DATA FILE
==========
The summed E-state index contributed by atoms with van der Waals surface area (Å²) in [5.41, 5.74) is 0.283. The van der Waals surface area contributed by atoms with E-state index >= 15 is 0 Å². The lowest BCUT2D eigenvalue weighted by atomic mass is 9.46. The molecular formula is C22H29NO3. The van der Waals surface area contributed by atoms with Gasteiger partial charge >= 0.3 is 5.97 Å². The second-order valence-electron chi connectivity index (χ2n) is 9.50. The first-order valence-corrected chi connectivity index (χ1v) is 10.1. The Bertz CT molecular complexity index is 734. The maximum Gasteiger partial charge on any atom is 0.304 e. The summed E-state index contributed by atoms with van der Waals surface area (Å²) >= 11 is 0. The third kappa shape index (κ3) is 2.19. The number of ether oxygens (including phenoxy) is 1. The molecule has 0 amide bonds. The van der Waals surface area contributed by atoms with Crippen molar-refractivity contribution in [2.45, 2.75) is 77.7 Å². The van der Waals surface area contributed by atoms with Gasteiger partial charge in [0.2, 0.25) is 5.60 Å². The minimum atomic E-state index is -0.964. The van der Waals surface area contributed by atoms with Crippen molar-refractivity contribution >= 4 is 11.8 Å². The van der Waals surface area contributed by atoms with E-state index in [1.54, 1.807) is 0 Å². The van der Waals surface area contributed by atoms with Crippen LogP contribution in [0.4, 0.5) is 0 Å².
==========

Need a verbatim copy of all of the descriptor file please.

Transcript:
The summed E-state index contributed by atoms with van der Waals surface area (Å²) in [5.41, 5.74) is 0.283. The van der Waals surface area contributed by atoms with E-state index >= 15 is 0 Å². The lowest BCUT2D eigenvalue weighted by atomic mass is 9.46. The molecular formula is C22H29NO3. The van der Waals surface area contributed by atoms with Gasteiger partial charge >= 0.3 is 5.97 Å². The second-order valence-electron chi connectivity index (χ2n) is 9.50. The first-order valence-corrected chi connectivity index (χ1v) is 10.1. The Bertz CT molecular complexity index is 734. The maximum Gasteiger partial charge on any atom is 0.304 e. The summed E-state index contributed by atoms with van der Waals surface area (Å²) >= 11 is 0. The third kappa shape index (κ3) is 2.19. The number of ether oxygens (including phenoxy) is 1. The molecule has 0 amide bonds. The van der Waals surface area contributed by atoms with Crippen molar-refractivity contribution in [2.45, 2.75) is 77.7 Å². The van der Waals surface area contributed by atoms with Gasteiger partial charge in [0.2, 0.25) is 5.60 Å². The minimum atomic E-state index is -0.964. The van der Waals surface area contributed by atoms with Crippen molar-refractivity contribution >= 4 is 11.8 Å². The van der Waals surface area contributed by atoms with E-state index in [1.54, 1.807) is 0 Å². The van der Waals surface area contributed by atoms with Crippen LogP contribution in [0.4, 0.5) is 0 Å².